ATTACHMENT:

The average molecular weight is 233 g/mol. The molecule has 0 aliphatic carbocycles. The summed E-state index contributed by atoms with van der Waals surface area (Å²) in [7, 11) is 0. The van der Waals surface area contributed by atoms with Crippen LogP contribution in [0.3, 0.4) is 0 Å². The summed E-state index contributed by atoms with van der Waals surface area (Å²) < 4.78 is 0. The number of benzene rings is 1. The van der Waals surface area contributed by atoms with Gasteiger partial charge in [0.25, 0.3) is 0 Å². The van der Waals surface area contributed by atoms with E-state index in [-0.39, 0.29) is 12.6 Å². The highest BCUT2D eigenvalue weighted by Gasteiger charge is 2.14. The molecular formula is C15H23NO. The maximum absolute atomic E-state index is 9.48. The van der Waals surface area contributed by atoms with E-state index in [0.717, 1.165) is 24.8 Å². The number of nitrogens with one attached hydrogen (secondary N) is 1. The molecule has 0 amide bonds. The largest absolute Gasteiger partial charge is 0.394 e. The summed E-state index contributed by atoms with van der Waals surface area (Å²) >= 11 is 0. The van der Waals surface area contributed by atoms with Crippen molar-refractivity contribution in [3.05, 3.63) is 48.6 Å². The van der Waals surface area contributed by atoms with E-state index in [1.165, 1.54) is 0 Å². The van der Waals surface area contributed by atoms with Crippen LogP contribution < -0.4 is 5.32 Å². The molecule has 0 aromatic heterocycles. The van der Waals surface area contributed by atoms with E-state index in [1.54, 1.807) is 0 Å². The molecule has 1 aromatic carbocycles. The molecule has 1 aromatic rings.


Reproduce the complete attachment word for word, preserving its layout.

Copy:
The average molecular weight is 233 g/mol. The molecule has 0 aliphatic carbocycles. The summed E-state index contributed by atoms with van der Waals surface area (Å²) in [7, 11) is 0. The van der Waals surface area contributed by atoms with Crippen LogP contribution in [0.3, 0.4) is 0 Å². The summed E-state index contributed by atoms with van der Waals surface area (Å²) < 4.78 is 0. The number of benzene rings is 1. The van der Waals surface area contributed by atoms with Gasteiger partial charge in [0.25, 0.3) is 0 Å². The van der Waals surface area contributed by atoms with E-state index in [-0.39, 0.29) is 12.6 Å². The highest BCUT2D eigenvalue weighted by Gasteiger charge is 2.14. The molecular formula is C15H23NO. The maximum absolute atomic E-state index is 9.48. The van der Waals surface area contributed by atoms with E-state index in [0.717, 1.165) is 24.8 Å². The number of nitrogens with one attached hydrogen (secondary N) is 1. The molecule has 0 amide bonds. The largest absolute Gasteiger partial charge is 0.394 e. The summed E-state index contributed by atoms with van der Waals surface area (Å²) >= 11 is 0. The van der Waals surface area contributed by atoms with Crippen molar-refractivity contribution in [3.05, 3.63) is 48.6 Å². The van der Waals surface area contributed by atoms with E-state index in [1.165, 1.54) is 0 Å². The van der Waals surface area contributed by atoms with Crippen LogP contribution < -0.4 is 5.32 Å². The molecule has 0 aromatic heterocycles. The van der Waals surface area contributed by atoms with E-state index in [1.54, 1.807) is 0 Å². The molecule has 1 aromatic carbocycles. The molecule has 1 aromatic rings.